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709th Military Police Battalion
V Corps

Looking for more information from military/civilian personnel assigned to or associated with the U.S. Army in Germany from 1945 to 1989. If you have any stories or thoughts on the subject, please contact me.

Battalion History (1945-1975)

Battalion History


Co "A" / 284th MP Co

Co "B" / 202nd MP Co

Co "C" / 127th MP Co

Co "D"

92nd MP Co

527th MP Co

564th MP Co

Related Links

Battalion History
1945 - 1989
(Source: History of the 709th Military Police Battalion, 1976; History of the 709th Military Police Battalion, late 1980s. 709th MP Bn, APO 09757)
709th Military Police Battalion DI

The 709th Military Police Service Battalion thus officially entered Paris on 29 August 1944, four days after its liberation, and assumed the immediate mission of installation security. (Snipers were still active and skirmishes with them are recorded.) Very shortly, regular foot and motor patrols made their appearance to enforce discipline, law and order. The 709th was the only military police unit at that time in the huge city and it operated the Paris Detention Barracks for its first year, plus providing traffic escort for supply movements through the city's myriad byways. During this period Company D was dispatched for duty in Orleans for approximately two months.

In October 1945, the battalion departed Paris and proceeded to Frankfurt, Germany, then Supreme Headquarters for the Allied Expeditionary Forces (SHAEF) commanded by General of the Army Dwight D. Eisenhower. Normal military police duties were quickly assumed in the devastated and dangerous city and skirmishes between members of the battalion and other US troops were not uncommon, attesting to the state of affairs.

The battalion continued its discipline, law and order mission in the months following World War II. Among its many missions was a five months mission in late 1946 which tasked the battalion to provide security of the Litchfield War Crimes Trial at Bad Nauheim. Also in 1946, the battalion had the distinction of providing special escorts and honor guards in September to visiting General Eisenhower and his wife.

In February 1947, the 709th MP Battalion provided an escort detail to accompany the evidence that was collected in Germany during the investigation of the theft of the Hesse Crown jewels. The evidence was transferred to the US for the trial.

The photo to the left appears to show members of the 709th MP Battalion carrying a crate of evidence relating to the Hesse Crown Jewels Robbery from an Air Transport Command aircraft at Bolling Field, Washington DC. (Acme News Photograph, February 3, 1947.)

NOTE: The Hesse Crown jewels were discovered by an American soldier and a civilian in November 1945 in a castle used by Allied soldiers. The two turned the jewels over to the soldier's company commander, Capt. Kathleen Nash, after which the jewels disappeared. After an extensive investigation, Capt. Nash and another officer were convicted of smuggling the valuables out of the American Occupational Zone. In 1951, the collection of 270 diamonds and other jewels was returned to the Hesse family.

In April 1947, a security detail was furnished for a shipment of ninety-six tons of silver from the German Foreign Depository to the Hungarian Government in Budapest. Meanwhile, another consolidation of the battalion went into effect and was completed in Gutleut Kaserne, Frankfurt on 5 December 1947. Soon afterwards, all security in the city of Frankfurt was a 709th responsibility. To assist the battalion in this mission, the 540th Military Police Company and the 514th Military Police Service Platoon joined the battalion.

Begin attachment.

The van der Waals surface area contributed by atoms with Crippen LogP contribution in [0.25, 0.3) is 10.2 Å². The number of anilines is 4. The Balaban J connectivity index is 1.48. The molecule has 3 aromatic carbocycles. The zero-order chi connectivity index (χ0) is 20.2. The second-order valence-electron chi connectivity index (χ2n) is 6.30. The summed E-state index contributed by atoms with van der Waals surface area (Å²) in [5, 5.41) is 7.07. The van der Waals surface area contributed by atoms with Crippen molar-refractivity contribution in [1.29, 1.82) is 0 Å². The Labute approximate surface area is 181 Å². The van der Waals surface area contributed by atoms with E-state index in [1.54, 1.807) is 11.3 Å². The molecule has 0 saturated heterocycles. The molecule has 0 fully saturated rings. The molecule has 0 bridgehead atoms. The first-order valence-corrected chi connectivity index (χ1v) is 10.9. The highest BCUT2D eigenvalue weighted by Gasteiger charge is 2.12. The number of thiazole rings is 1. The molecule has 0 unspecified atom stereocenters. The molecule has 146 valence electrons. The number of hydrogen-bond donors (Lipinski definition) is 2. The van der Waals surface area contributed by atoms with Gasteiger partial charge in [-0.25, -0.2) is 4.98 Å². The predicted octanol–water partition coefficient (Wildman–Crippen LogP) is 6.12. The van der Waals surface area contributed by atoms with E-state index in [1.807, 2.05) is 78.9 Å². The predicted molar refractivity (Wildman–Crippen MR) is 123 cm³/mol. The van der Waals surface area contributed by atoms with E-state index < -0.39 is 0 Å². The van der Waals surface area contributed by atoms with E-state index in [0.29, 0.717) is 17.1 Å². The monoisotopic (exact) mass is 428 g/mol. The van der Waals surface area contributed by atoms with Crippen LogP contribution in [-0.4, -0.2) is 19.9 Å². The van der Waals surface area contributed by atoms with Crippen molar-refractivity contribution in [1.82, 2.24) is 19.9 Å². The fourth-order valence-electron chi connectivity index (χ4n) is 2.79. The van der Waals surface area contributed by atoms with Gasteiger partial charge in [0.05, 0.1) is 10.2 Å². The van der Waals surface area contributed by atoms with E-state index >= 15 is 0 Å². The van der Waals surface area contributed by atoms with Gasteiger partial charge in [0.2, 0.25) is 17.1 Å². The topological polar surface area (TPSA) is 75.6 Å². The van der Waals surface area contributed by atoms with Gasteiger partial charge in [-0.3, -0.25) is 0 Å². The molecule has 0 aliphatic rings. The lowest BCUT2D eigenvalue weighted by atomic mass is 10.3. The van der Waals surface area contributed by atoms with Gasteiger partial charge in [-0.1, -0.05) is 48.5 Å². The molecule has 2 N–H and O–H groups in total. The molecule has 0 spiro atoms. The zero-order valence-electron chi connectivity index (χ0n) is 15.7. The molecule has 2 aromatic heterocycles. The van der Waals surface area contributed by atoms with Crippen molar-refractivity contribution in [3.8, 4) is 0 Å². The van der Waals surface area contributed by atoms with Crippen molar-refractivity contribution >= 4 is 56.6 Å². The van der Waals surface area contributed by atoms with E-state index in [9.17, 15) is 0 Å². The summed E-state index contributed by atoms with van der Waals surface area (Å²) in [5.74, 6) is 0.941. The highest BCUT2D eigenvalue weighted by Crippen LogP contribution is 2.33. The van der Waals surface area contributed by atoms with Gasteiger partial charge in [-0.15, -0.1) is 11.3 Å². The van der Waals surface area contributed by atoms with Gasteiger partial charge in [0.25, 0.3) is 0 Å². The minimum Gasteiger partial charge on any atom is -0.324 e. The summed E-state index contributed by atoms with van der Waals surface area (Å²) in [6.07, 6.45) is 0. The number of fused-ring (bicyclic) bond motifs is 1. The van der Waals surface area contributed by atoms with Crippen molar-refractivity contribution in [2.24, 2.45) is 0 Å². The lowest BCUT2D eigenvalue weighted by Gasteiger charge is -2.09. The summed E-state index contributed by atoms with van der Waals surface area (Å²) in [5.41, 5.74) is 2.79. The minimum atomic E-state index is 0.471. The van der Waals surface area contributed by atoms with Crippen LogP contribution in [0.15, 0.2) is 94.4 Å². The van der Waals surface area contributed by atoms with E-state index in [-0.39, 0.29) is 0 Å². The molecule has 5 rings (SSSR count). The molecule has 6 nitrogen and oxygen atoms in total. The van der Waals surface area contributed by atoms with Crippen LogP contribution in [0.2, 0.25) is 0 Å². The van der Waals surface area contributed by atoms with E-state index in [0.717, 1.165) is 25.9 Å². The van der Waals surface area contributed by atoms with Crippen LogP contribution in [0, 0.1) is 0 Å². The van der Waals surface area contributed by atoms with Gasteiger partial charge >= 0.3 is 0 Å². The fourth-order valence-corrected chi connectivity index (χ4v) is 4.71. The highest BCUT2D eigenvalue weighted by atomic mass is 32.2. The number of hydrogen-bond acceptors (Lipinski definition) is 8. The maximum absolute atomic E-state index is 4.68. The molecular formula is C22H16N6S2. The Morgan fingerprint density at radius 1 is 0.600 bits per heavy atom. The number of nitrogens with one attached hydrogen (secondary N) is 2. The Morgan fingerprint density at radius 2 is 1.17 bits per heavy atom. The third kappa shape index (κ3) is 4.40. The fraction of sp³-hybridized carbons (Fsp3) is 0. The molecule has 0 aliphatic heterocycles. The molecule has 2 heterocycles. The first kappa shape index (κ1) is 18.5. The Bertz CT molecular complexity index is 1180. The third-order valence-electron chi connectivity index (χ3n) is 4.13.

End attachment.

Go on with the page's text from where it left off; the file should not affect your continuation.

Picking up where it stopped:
During the last half of 1948 and well into 1949, the battalion provided personnel and equipment for the police support of the Berlin Airlift. Also during 1949, the 709th provided honor guards and escorts for various visiting dignitaries. Among the visitors were Governor Thomas E. Dewey of New York, who was touring Europe as an European Recovery Plan observer; General Omar Bradley; General Vanderberg, Air Force Chief of Staff; and Admiral Louis F. Denfield, Chief of Naval Operations. As an added Hollywood attraction, Dorothy Lamour climaxed the stream of visitors by her goodwill tour.

In December of 1949, the battalion continued its security role by providing a detachment for security of the person and family of the Honorable John McCloy, US High Commissioner of Germany in Bad Homburg. Other detachments of the battalion were further assigned the tasks of securing the High Commissioner's office buildings in Frankfurt, as well as his headquarters in Bonn.

Normal commitments continued throughout 1950 and included an honor guard for the Secretary of Defense, the Honorable Louis Johnson. In September 1951, the battalion was once again redesignated, this time to its present title, the 709th Military Police Battalion.

Headquarters 709th Military Police Service Battalion, Drake Area, Frankfurt, 1951

The 11th anniversary of the Military Police Corps was celebrated by the battalion conducting the largest parade since World War II on September 26, 1952.

Headquarters 709th Military Police Service Battalion, Gutleut Ksn, Frankfurt, 1952

March winds of 1953 brought a new mission to the 709th that required complex reorganization. The battalion assumed responsibility of Military Police service support in central West Germany. Companies B, C, and D were deployed throughout the newly created Northern Area Command (see also "A Brief History of the Area Commands in Germany"). Headquarters, Company A and elements of Company C remained in Frankfurt. Company B established its headquarters in Bamberg, with detachments in Fulda, Bad Kissingen, Schweinfurt and Wildflecken. Company C was headquartered at Hanau, with detachments at Darmstadt and Aschaffenburg, while Company D had its headquarters at Giessen, with detachments at Bad Nauheim and Kassel. The overall area was in excess of 20,000 square miles, and as much as 160 miles separated the units.